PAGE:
Peeples: Now fast-forwarding to the pandemic, you and Herb and Chris finally got together again got together on November 17, 2020, the day “Time Between” was published [also Gene Clark’s birthday], and streamed a video performance of a few tunes, and you were a little rusty, weren’t you?

Jorgenson: Oh, horribly rusty. I’m not the kind of person who can sit by myself and practice every day. I did that in my youth, but since I became a touring musician, basically I would keep in shape by playing and performing, not practicing at home. So, yeah, my skills are very rusty. I won’t speak for Herb and Chris, but I think Herb stays in shape better somehow.

Peeples: Herb has been working with Jack Tempchin on some sessions, I understand… have you played on that at all?

Jorgenson: Yeah, he’s been producing some of Jack’s songs. I’ve been there to do a couple of guitar tracks, and I’ve done some other stuff for Jack as well.

More Gigs, Audiobooks & Archives

Peeples: Now, aside from the J2B2 shows in late July, and Chris’s Thousand Oaks shows in September, what else is on the horizon?

Jorgenson: Well, J2B2 also has a couple of shows coming up later in August in Colorado and some up in Montana. And hopefully, my gypsy jazz quintet has got a couple of things coming up.

I’ve been doing a lot of work here at home. Over the years, I’ve got amassed tapes, 8-track tapes, 16-track tapes, 24-track tapes, cassette tapes, DAT tapes, all these different formats, so I’ve been transferring all of that. You mentioned Brian Kehew, who did the Beatles recording book – he’s got a company that does that and I’ve used him to transfer some of my formats.

Within all that stuff are the early demos I did of the Desert Rose Band songs before the band existed. I have demos of The Hellecasters before The Hellecasters existed. I’ve got material from the Cheatin’ Hearts, the band I had with Steve Duncan and Bill Bryson and “Sneaky” Pete.

So I’ve got a lot of cool material, and my plan is to share that on my own artist app that will be available later this year. All my music will be available to people who download the app, which is pretty cool.

I also did an audiobook for my wife’s book, “Witch Hairs: Mirth, Miracles, Mayhem & Music” by Dixie Gamble, which came out in 2019.

Of course, her ability to promote it at bookstores with readings and signings stopped [when the pandemic hit]. So, we created an audiobook with an accompanying album full of songs by a lot of our friends including Rodney Crowell, Harry Stinson, Beth Hooker, and Mary Ann Kennedy, and myself. In the audio version, we were able to insert the songs following the chapters they were written for.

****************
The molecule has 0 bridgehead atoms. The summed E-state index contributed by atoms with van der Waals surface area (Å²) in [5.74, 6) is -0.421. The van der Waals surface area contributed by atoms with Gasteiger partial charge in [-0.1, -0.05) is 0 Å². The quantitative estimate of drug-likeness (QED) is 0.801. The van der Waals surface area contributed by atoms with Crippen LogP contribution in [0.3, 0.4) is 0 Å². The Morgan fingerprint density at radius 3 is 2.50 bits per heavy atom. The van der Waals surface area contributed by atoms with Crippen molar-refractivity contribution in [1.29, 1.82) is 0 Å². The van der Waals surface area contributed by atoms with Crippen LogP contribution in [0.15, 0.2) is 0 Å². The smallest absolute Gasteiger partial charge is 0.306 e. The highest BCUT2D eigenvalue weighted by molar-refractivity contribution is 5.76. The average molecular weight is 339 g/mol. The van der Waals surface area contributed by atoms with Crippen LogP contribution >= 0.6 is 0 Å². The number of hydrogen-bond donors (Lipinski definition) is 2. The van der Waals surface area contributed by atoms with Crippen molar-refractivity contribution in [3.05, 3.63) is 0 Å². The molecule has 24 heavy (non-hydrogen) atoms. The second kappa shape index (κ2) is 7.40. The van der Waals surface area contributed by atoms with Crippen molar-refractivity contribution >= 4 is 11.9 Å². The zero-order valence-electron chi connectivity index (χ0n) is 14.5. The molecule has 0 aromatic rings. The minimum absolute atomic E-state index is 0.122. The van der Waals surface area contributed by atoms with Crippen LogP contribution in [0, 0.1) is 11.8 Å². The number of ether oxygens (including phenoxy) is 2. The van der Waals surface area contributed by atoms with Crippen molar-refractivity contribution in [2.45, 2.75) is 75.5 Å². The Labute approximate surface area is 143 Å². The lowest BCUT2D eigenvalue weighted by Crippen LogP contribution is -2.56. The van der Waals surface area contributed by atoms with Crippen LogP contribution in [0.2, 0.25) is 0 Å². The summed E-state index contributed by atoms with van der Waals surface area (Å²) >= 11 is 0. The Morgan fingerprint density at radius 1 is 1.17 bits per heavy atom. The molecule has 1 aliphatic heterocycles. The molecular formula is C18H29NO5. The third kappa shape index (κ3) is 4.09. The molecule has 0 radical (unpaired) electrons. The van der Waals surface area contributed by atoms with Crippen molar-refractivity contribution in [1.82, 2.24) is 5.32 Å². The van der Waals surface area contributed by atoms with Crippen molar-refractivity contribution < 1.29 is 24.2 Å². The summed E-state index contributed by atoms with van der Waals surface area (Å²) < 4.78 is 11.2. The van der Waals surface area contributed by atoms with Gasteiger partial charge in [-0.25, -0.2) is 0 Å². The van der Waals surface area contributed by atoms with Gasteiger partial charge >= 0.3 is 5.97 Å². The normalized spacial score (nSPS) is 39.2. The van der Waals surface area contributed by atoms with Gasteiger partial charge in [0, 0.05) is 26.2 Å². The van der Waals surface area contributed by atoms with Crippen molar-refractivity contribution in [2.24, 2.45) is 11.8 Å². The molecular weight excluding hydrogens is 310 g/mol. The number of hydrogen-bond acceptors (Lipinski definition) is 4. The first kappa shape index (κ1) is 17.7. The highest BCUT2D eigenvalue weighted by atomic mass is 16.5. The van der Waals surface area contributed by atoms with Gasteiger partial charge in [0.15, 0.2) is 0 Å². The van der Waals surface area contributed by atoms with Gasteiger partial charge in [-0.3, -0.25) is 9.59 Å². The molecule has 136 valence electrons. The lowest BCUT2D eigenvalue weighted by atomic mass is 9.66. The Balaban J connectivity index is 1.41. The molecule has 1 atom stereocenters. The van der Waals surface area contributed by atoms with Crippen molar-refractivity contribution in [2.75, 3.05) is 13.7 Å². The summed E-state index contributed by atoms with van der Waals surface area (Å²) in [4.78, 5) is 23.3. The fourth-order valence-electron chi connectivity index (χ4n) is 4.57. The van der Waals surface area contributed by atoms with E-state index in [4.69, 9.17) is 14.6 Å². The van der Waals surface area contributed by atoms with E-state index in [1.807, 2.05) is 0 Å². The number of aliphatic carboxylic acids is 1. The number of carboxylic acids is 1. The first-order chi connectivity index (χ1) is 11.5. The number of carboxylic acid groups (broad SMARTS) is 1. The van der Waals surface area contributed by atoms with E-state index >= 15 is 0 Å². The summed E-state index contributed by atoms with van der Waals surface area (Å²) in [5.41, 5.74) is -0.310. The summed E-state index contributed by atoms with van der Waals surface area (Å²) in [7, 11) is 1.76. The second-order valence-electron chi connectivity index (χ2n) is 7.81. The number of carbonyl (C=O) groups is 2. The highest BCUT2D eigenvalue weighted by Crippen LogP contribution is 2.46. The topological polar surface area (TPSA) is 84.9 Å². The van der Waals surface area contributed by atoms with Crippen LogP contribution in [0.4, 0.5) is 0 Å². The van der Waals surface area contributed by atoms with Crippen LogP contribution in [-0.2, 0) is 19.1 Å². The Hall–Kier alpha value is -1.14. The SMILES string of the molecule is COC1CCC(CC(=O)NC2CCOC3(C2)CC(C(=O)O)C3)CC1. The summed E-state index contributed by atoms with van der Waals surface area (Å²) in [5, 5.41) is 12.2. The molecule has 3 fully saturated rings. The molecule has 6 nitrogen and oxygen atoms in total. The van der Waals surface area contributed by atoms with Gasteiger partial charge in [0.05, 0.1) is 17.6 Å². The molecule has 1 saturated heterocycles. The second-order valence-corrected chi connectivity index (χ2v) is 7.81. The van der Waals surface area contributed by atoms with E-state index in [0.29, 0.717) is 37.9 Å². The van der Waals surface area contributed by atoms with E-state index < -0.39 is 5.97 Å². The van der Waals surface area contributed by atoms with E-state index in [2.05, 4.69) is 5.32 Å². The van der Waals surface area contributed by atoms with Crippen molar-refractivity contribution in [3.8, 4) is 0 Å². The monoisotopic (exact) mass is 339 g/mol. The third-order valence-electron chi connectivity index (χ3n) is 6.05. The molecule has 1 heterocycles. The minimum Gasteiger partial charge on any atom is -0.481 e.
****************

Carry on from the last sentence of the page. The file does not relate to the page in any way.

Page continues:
That’s available on Audible.com. I’d never made an audiobook before, so actually, now since I’ve done that, Chris has asked me about possibly helping him with narrating his audiobook, so that might be something that will come in the future.

Peeples: Well, John, thank you so much for sharing your recollections and impressions.

Jorgenson: You’re very welcome, and I look forward to talking to you in the future. Take care, Stephen.

Peeples: You too, my friend.

♦ ♦ ♦ ♦ ♦

Find out more about John Jorgenson at his official website.

Special thanks to Connie Pappas-Hillman and Cary Baker/Conqueroo, and to Rory Aronsky for the transcription.


Grammy nominee Stephen K. Peeples is a multi-media writer-producer who was raised by career newspaper journalists and music-lovers in Miami and Los Angeles. He earned a Grammy nomination as co-producer of the “Monterey International Pop Festival” box set with Lou Adler and Geoff Gans (Rhino/MIPF, 1992); Peeples also wrote the liner notes booklet. • Peeples was the original, award-winning producer of “The Lost Lennon Tapes” radio series for Westwood One from 1988-1990, and writer/producer of hundreds of WW1 programs in the preceding five years. • His first music industry gig was as an Associate Editor at Cash Box magazine in Hollywood in 1975. He went on to be a Media Relations-PR executive for Capitol Records (1977-1980), Elektra/Asylum Records (1980-1983), and Rhino Entertainment (1992-1998). He also wrote liner notes for nearly a dozen albums, including “Les Paul: The Legend & The Legacy,” Capitol Records’ acclaimed 4-CD box set (1991). • Moving online, Peeples was Rhino’s first web editor (1996-1998), then elevated to content editor of Warner Music Group websites (1998-2001). • Based in the Santa Clarita Valley just north of L.A., he was the award-winning Online Editor for The Signal newspaper’s website from 2007-2011, and wrote-hosted-co-produced SCVTV’s WAVE-nominated “House Blend” local music TV show from 2010-2015 (archived online and still airing in reruns). • The Santa Clarita journalist was most recently News Editor at SCVTV’s SCVNews.com and SVP/New Media for Rare Cool Stuff Unltd. As of summer 2021, he was developing a biography of notorious Texas Artlaw Boyd Elder. • For more info and original stories, visit Peeples’ website at https://stephenkpeeples.com/For exclusive behind-the-scenes interviews, subscribe to his YouTube channel.


Article: John Jorgenson on His Bluegrass Band, Herb Pedersen & Chris Hillman
Author: Stephen K. Peeples
Category: News and Reviews
Article Source: StephenKPeeples.com